- Mike Fleeman
He may have only dabbled in our genre a few times, but when such an iconic figure as Harry Morgan passes away, we'd be remiss not to mention it and express our condolences to his friends and family.
Morgan, the prolific character actor best known for playing Colonel Potter in the long-running television series "M*A*S*H", died Wednesday morning at his home in Los Angeles. He was 96. His son Charles confirmed his death, saying his father had been treated for pneumonia recently.
Harry Morgan was born Harry Bratsburg on April 10, 1915, in Detroit. Before taking on the role of Colonel Potter, he played Officer Bill Gannon, sidekick to Jack Webb’s always-by-the-book Sgt. Joe Friday in the updated “Dragnet,” from 1967 to 1970. His horror/thriller credits include "Alfred Hitchcock Presents", "The Alfred Hitchcock Hour", "Rod Serling's Night Gallery", "Murder, She Wrote", and "The Twilight Zone".
In 1980 Morgan won an Emmy »
- The Woman In Black
Actor Harry Morgan, who is best remembered for his role as the cigar-chewing Col. Sherman T. Potter on long-running CBS show "M*A*S*H*," has died at 96. According to The Wrap, Morgan died at his Los Angeles home on Wednesday (Dec. 6) morning.
To an earlier generation, Morgan was also known as Officer Bill Gannon, the partner of Jack Webb's Sgt. Joe Friday on TV's "Dragnet." He was also a regular on a slew of shows from the 1950s through the '70s, including "Pete and Gladys," "The Richard Boone Show" and "Kentucky Jones." He played "M*A*S*H*'s" Col. Potter from 1975 to 1983 when the show went off the air. He was a replacement for McLean Stevenson, who had originated the role.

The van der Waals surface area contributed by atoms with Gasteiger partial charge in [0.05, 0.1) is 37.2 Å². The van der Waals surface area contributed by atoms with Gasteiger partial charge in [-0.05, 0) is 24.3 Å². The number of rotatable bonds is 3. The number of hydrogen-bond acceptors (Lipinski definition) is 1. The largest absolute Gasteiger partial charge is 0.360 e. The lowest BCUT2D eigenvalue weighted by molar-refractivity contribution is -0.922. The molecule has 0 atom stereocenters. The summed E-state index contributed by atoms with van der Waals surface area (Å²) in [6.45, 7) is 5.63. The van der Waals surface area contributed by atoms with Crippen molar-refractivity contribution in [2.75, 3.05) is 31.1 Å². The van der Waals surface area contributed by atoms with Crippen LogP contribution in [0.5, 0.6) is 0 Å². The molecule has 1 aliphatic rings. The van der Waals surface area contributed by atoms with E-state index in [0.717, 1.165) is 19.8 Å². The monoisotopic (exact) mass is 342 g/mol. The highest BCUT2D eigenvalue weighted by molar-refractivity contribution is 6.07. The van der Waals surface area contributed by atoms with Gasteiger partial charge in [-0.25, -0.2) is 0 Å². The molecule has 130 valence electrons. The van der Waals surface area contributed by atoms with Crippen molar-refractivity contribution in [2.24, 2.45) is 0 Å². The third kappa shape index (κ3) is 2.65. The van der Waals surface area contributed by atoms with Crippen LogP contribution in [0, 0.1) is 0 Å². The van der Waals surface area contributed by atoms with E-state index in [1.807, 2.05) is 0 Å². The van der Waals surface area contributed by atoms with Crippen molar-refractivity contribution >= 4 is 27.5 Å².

"He was firm. He was a good officer and he had a good sense of humor," said Morgan of his Potter character in an interview »
Johnny D, an Indian film journalist-editor turned script writer is making his international debut in the Australian Film Industry with Destiny's Web, being produced by Australian Producer Lan Christine Parks and directed by Jack Webb. The shooting starts in Australia from the 5th of November in various location in Brisbane, Sydney, Melbourne and.... In its second schedule, the shooting of the film will Read More »
Cop shows have been around almost as long as television itself and have run the gamut, from procedurals to sitcoms to serialized dramas. They’ve given us some of TV’s most memorable and enduring characters, not to mention some of the medium’s best performances. Yet, upon examination, disproportionately few of the detectives who grace our screens are particularly great at their jobs and often those that are have any number of person issues that get in the way. Between alcoholism, anger issues, corruption, family drama, and neuroses, a reliable TV cop can be hard to find, let alone one who’s great at their job. This isn’t a list of the most interesting cops or the best performances or even the most realistic. This list looks at the detectives we would want working our case if the need arose.
Note: Due to the specific parameters of this list, »
- Kate Kulzick
I’ve written before about California Artists Radio Theater, a labor of love for veteran actress Peggy Webber, who grew up during the golden age of radio (and played Jack Webb’s elderly mother on Dragnet when she in her 20s) and keeps the medium alive with live performances of shows both old and new. Her repertory company includes people who, like Peggy, actually worked in network radio way back when, as well as younger actors who have taken to the medium like ducks to water (including William Shatner and Sean Astin). This new, revised website leads you to photos and— —biographies… »
Tony Fantozzi somehow brought Jack Webb into my life. He assuredly didn't need my guidance. As one of TV's first hyphenates with his own iconic production company, Mark VII, he created a lot of the television I grew up watching in Philadelphia, and he could have put together TV movies with his eyes closed. Ok, to hide behind yet another cliche, he could invent an hour show with his hands tied behind his back. But, for whatever reason, he liked me, and we spent many hours at Perino's (he introduced me to this spot before it would disappear »